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n. pl. the·og·o·nies
An account of the origin and genealogy of the gods.

the′o·gon′ic (-ə-gŏn′ĭk) adj.
American Heritage® Dictionary of the English Language, Fifth Edition. Copyright © 2016 by Houghton Mifflin Harcourt Publishing Company. Published by Houghton Mifflin Harcourt Publishing Company. All rights reserved.


n, pl -nies
1. (Other Non-Christian Religions) the origin and descent of the gods
2. (Poetry) an account of this, often recited in epic poetry
[C17: from Greek theogonia; see theo-, -gony]
theogonic adj
theˈogonist n
Collins English Dictionary – Complete and Unabridged, 12th Edition 2014 © HarperCollins Publishers 1991, 1994, 1998, 2000, 2003, 2006, 2007, 2009, 2011, 2014


(θiˈɒg ə ni)

n., pl. -nies.
an account of the origin of a god, goddess, or divine pantheon.
[1605–15; < Greek theogonía. See theo-, -gony]
the`o•gon′ic (-əˈgɒn ɪk) adj.
the•og′o•nist, n.
Random House Kernerman Webster's College Dictionary, © 2010 K Dictionaries Ltd. Copyright 2005, 1997, 1991 by Random House, Inc. All rights reserved.


1. the origin of the gods.
2. a genealogical account of the origin of the gods. — theogonist, n.
See also: God and Gods
-Ologies & -Isms. Copyright 2008 The Gale Group, Inc. All rights reserved.
ThesaurusAntonymsRelated WordsSynonymsLegend:
Noun1.theogony - the study of the origins and genealogy of the gods
discipline, field of study, subject area, subject field, bailiwick, subject, field, study - a branch of knowledge; "in what discipline is his doctorate?"; "teachers should be well trained in their subject"; "anthropology is the study of human beings"
Based on WordNet 3.0, Farlex clipart collection. © 2003-2012 Princeton University, Farlex Inc.
References in periodicals archive ?
Antonio, Toby Dammit, and Roma; and the connection between City of Women and the recently found treatment of a never-realized television series based on Hesiod's Theogony (L'Olimpo) and The Voice of the Moon.
For example, the Moerae (Fates) receive two different pedigrees in Hesiod's Theogony, initially presented as the parthenogenetic offspring of the primeval goddess Nyx (211-225), and later reintroduced as daughters of Zeus, born of the Titan goddess Themis (901-906).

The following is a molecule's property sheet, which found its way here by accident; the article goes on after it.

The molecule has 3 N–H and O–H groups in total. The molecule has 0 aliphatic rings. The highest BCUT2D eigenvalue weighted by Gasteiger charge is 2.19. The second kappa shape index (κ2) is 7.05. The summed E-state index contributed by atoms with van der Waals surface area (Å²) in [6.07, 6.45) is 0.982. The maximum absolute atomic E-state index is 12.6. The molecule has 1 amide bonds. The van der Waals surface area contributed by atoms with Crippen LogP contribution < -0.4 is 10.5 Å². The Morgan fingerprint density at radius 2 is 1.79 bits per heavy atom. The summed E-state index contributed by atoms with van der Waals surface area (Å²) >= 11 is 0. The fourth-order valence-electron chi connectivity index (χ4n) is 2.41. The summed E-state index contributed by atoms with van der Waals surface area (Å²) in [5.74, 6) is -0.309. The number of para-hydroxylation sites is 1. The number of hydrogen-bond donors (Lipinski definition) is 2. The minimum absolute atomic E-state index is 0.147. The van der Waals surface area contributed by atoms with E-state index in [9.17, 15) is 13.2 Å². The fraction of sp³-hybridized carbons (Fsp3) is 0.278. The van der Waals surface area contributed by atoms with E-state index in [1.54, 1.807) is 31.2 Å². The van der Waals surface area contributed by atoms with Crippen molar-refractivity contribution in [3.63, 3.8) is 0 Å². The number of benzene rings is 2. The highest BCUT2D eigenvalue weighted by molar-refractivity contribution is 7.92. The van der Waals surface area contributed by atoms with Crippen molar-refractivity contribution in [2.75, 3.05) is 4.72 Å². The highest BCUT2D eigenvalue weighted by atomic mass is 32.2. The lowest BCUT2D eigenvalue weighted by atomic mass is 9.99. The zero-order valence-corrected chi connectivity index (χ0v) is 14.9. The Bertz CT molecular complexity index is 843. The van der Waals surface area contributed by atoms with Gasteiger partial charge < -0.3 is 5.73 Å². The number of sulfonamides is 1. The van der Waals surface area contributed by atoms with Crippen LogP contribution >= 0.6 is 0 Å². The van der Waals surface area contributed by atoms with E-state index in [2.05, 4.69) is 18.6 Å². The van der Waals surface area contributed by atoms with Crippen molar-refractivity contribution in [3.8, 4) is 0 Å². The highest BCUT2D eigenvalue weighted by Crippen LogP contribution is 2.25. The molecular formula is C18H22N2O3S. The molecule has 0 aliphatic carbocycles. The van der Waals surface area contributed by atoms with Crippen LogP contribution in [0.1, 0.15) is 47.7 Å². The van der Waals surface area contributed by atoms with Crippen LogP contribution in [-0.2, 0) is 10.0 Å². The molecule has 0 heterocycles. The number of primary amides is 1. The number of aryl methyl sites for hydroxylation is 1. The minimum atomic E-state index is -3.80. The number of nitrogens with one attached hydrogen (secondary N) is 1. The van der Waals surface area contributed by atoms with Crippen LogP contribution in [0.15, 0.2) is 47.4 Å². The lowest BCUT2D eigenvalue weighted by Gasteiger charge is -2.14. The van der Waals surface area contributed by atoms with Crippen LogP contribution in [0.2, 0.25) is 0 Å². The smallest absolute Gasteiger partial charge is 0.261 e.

These passages resemble not only each other, but also the myth of Pandora's creation, as we know it from Hesiod's Theogony and Works and Days.
(17) As far back as Hesiod's Theogony and Plato's Timaeus, notions had been explored of what these shaping processes may have been and that the act of Creation must have been guided by some overriding super-geometric principle.
Except for the Enuma Elish and maybe Hesiod's Theogony, Genesis was the least appealing of the books on the syllabus, but its tales and characters have fairytale status in the western world, even where not part of the catechism, and it is a good place to intrude upon a text and attempt variations.
His verse translations include the Collected Poems of Stephane Mallarme (University of California Press, 1994), and, with Catherine Schlegel, Hesiod's Theogony and Works and Days (University of Michigan Press, 2006).
Walcott, "The Text of Hesiod's Theogony and the Hittite Epic of Kumarbi," Classical Quarterly NS 6 (1956): 202; Baumgarten, The Phoenician History of Philo.
If Eros is supposed to symbolize the life instinct (as in Freudian theory), it is significant that Hesiod's Theogony associates his birth with that of "dim Tartarus," in other words, the realm of death.
among others Hesiod's Theogony and Works and Days, Homer's Iliad, Aesop's Fables, Pseudo-Apollodorus's Bibliotheca.
The mythological material unfolds like Hesiod's Theogony and the Book of Matthew, moving in direct descent from progenitor to progeny, with occasional detours along the way.
The Herakles myths, imbued with divine jealousy and heroic madness dramatize the cultural logic encoded in Hesiod's Theogony. The disfiguring metamorphoses of battle, depicted in the Iliad, also were prompted by Aphrodite whose singular allure, mixing "pleasures and penalties" enchants Paris into his "fatal error" in "the audience in the shepherd's hut," the "hateful contest of beauty" (Iliad xxiv; Iph.
It is important to reject these grandiose claims; Das Rheingold is not a cosmogony, although Foster, misled by Wagner, thinks it is, and draws an analogy with Hesiod's Theogony (88).